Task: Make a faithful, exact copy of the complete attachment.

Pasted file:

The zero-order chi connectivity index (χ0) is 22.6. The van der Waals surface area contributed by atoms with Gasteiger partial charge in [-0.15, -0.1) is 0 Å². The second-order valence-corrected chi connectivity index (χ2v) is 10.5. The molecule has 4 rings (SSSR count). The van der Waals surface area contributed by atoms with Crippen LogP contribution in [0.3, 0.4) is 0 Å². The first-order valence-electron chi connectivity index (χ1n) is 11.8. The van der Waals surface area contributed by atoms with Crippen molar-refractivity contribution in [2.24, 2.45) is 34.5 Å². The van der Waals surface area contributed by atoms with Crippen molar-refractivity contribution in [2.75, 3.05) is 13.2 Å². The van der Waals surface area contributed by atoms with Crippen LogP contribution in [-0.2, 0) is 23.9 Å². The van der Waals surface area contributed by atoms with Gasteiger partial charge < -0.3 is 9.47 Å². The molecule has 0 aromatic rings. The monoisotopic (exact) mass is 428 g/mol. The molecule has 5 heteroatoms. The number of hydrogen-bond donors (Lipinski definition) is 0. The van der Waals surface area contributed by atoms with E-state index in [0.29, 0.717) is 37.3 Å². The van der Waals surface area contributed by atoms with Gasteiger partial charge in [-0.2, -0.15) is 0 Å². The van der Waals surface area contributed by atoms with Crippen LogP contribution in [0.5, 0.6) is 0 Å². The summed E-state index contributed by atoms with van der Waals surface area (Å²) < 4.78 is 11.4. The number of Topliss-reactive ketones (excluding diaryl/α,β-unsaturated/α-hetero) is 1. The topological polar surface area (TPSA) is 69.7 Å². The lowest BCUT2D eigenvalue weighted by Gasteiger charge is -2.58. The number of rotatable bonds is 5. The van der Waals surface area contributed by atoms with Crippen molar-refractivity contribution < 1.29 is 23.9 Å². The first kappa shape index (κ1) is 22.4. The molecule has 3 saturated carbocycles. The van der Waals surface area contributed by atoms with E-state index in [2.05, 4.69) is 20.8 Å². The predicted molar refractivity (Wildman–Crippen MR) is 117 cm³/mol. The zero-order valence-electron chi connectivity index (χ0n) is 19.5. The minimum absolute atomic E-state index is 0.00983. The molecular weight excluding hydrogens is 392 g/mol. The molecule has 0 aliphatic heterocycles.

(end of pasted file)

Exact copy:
The zero-order chi connectivity index (χ0) is 22.6. The van der Waals surface area contributed by atoms with Gasteiger partial charge in [-0.15, -0.1) is 0 Å². The second-order valence-corrected chi connectivity index (χ2v) is 10.5. The molecule has 4 rings (SSSR count). The van der Waals surface area contributed by atoms with Crippen LogP contribution in [0.3, 0.4) is 0 Å². The first-order valence-electron chi connectivity index (χ1n) is 11.8. The van der Waals surface area contributed by atoms with Crippen molar-refractivity contribution in [2.24, 2.45) is 34.5 Å². The van der Waals surface area contributed by atoms with Crippen molar-refractivity contribution in [2.75, 3.05) is 13.2 Å². The van der Waals surface area contributed by atoms with Crippen LogP contribution in [-0.2, 0) is 23.9 Å². The van der Waals surface area contributed by atoms with Gasteiger partial charge < -0.3 is 9.47 Å². The molecule has 0 aromatic rings. The monoisotopic (exact) mass is 428 g/mol. The molecule has 5 heteroatoms. The number of hydrogen-bond donors (Lipinski definition) is 0. The van der Waals surface area contributed by atoms with E-state index in [0.29, 0.717) is 37.3 Å². The van der Waals surface area contributed by atoms with Gasteiger partial charge in [-0.2, -0.15) is 0 Å². The van der Waals surface area contributed by atoms with Crippen LogP contribution in [0.5, 0.6) is 0 Å². The summed E-state index contributed by atoms with van der Waals surface area (Å²) < 4.78 is 11.4. The number of Topliss-reactive ketones (excluding diaryl/α,β-unsaturated/α-hetero) is 1. The topological polar surface area (TPSA) is 69.7 Å². The lowest BCUT2D eigenvalue weighted by Gasteiger charge is -2.58. The number of rotatable bonds is 5. The van der Waals surface area contributed by atoms with Crippen molar-refractivity contribution < 1.29 is 23.9 Å². The first kappa shape index (κ1) is 22.4. The molecule has 3 saturated carbocycles. The van der Waals surface area contributed by atoms with E-state index in [2.05, 4.69) is 20.8 Å². The predicted molar refractivity (Wildman–Crippen MR) is 117 cm³/mol. The zero-order valence-electron chi connectivity index (χ0n) is 19.5. The minimum absolute atomic E-state index is 0.00983. The molecular weight excluding hydrogens is 392 g/mol. The molecule has 0 aliphatic heterocycles.